If you don’t know what I mean by that – being the pitcher of record – imagine you’re watching a baseball game.  It’s the top of the eighth and the home team is up by four runs.  They trot out their pitcher, and he tries his best, doesn’t intend to do the wrong thing, but before you know it, the bases are loaded, two runs are in and there’s still nobody out.  If you’re the manager, you pretty much have no choice.  You send down to the bullpen for somebody to come in and clean up the mess, close out the inning and eventually, if things work out, the game.  The guy who leaves, he’s the pitcher of record; the guy who’s responsible not only for the two runs already in, but also for the three potential runs, just waiting for their chance.  So that was me, the closer in this case, the guy who didn’t have a choice in what to do.  In the baseball game, still up by two runs, you know what you do?  You play your infield at double play depth and throw a sinker down the middle of the plate.  You hope for a grounder, trade another run for two outs.  Sometimes it works, sometimes it doesn’t, but regardless, even if it does, sometimes the pitcher of record doesn’t appreciate the extra run being tagged to his line.  Still, if you’re the closer, you do what you have to do, and take any looks your teammate might give you.  And you know why you do that?  Because, at the end of the day, it’s the right thing for the team, and the manager, if he’s worth his salt, will shake your hand and give you a pat on the back when the inning is over, despite the extra run.  But that lady sure didn’t get it.  She couldn’t get in her car fast enough to get away from me.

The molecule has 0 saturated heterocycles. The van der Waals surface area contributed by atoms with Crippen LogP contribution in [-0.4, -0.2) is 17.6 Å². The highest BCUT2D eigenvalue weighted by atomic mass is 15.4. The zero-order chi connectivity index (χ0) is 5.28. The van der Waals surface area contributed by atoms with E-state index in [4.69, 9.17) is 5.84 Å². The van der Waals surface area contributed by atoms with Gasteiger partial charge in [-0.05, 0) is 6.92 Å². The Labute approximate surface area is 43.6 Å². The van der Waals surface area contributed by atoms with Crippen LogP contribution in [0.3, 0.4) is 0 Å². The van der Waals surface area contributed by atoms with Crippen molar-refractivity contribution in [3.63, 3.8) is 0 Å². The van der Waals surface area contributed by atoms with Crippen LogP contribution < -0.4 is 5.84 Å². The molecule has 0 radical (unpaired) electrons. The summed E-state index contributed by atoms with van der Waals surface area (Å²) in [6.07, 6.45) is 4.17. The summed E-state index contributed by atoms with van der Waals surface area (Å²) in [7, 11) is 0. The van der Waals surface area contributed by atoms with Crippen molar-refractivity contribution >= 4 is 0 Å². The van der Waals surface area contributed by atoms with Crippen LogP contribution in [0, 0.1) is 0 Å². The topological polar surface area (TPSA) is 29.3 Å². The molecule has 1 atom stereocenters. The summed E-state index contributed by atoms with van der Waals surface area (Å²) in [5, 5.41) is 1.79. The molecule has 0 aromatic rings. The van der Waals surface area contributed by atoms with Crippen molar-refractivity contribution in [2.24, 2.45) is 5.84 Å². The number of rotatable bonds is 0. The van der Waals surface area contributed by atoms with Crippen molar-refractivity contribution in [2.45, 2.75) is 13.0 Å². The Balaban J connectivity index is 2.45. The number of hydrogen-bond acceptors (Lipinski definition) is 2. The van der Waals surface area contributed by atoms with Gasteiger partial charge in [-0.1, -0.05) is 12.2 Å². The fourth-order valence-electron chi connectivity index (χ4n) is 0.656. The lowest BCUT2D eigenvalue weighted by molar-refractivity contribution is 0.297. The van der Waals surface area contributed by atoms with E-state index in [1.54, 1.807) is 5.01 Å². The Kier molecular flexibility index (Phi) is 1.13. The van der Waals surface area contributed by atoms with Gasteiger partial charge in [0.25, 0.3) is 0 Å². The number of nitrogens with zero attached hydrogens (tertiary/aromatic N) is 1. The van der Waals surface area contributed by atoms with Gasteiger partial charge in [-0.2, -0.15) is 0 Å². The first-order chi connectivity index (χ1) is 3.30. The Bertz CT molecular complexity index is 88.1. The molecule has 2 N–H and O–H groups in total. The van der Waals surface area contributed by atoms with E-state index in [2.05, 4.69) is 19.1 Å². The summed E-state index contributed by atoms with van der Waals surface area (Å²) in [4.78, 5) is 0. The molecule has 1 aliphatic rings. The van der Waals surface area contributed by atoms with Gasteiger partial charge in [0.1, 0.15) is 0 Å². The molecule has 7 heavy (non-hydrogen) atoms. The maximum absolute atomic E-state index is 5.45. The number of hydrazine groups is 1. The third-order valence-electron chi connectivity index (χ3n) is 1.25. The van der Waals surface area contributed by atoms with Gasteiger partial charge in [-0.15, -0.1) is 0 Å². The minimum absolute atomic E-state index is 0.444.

You may be wondering, if you’re the wondering type, why I would say I lost my morals, if what I say is true and I didn’t have a choice in killing Carly.  But the thing is, I can throw around all the words I want and it doesn’t change anything.  The facts are the facts, and the fact of this matter is that there’s a big difference between putting a suffering cat out of his misery and killing your wife, regardless of the reasons.  There just is.  So when I walked through the bedroom door and saw Carly laying on the bed, white froth pouring out of her mouth like she was a can of beer that had been shaken up, my first thought wasn’t that I needed to put her out of her misery.  I tried to save her.  I really did.  But the thing is, sometimes when you’re the closer, there’s just not that much you can do.  You can throw your sinker down the middle and hope for a ground ball to short, but that may not happen.  Maybe you just don’t have your best stuff and your sinker doesn’t sink, just floats there looking so much like a beach ball that you don’t know what’s bigger, it or the hitter’s eyes.  In that case, most times, the hitter’s going to torch the ball, and it’s not going to stop until it hit’s somebody’s seat out in the left field bleachers.  That’s just how it is, sometimes, in baseball.  Or maybe, just maybe, you do get it to sink, and the guy sends it to the shortstop like planned, but maybe it takes a funny bounce and the shortstop can’t handle it.  Maybe it’s an error, maybe it’s not, but what it is for sure is another run in, bases still loaded and still nobody out.  That’s what happened to me.  I threw the perfect pitch, but it didn’t matter.  Carly wasn’t going to make it, any more than that poor howling cat.